Tunisia’s Fellagha and the Battle towards Independence

Filmmaker: Sameh Mejri

To some, they are heroes, a few called them outlaws.

Even any name – the Fellagha – had different connotations for different people. While the declaration literally translates to “bandits”, found in 20th century Tunisia , they were known as those who resisted the French presence in North Africa’s smallest country.

In Tunisia, they were the resistance fighters who launched a campaign against French colonial rule which, together with political negotiations, culminated in independence in 1956.

Drawn mainly from the mountainous rural south of the country, the Fellagha drew inspiration from their ancestors – rebels who had opposed the French immediately after colonial rule began in the 1880s.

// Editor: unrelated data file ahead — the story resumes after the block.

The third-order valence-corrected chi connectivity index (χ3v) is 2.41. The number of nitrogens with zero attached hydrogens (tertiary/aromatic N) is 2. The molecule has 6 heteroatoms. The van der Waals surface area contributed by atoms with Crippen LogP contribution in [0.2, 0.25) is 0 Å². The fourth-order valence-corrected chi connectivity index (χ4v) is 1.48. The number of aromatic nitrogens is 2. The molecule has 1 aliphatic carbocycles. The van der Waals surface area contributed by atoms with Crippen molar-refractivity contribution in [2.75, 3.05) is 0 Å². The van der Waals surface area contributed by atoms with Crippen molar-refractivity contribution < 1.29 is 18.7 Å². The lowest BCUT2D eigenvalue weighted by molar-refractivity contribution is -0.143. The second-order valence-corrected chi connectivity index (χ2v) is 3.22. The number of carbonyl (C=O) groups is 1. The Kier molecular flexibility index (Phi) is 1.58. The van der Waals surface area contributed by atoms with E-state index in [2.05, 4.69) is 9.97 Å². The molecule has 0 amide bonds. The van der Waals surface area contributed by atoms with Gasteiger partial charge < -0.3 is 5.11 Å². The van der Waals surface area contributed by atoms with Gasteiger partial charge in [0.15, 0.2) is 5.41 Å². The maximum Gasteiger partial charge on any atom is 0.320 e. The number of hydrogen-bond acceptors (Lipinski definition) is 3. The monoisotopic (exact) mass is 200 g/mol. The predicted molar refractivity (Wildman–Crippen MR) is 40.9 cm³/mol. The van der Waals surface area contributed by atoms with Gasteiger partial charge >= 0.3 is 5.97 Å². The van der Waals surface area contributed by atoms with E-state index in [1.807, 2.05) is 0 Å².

By the 1920s, resistance to the French presence was growing, and by World Kick off Two typically Fellagha were launching women attacks on French military installation in the country. In 1952, the type of armed resistance was official launched and by 1954, Fellagha ranks had swollen to several thousand fighters.

Although the Fellagha encountered a military opposition unbelievable better equipped, better funded, more experienced, and had much greater results, they were determined. While on regular, the French army was a way superior force than the Fellagha, the Tunisians had brick and mortar knowledge and public benefit on their side.

Like any other North African independence stress, Tunisia’s decades-long fight against expansionniste rule also began really mainly political one attaining but was not ultimately brought about without a violent struggle.

Along with this two-part documentary, we take a glance at the Fellagha mainly within the eyes of its old soldires: men who fought french, and then continued to take problem with the country’s new governing even after independence.


Sound source:   Approach Jazeera

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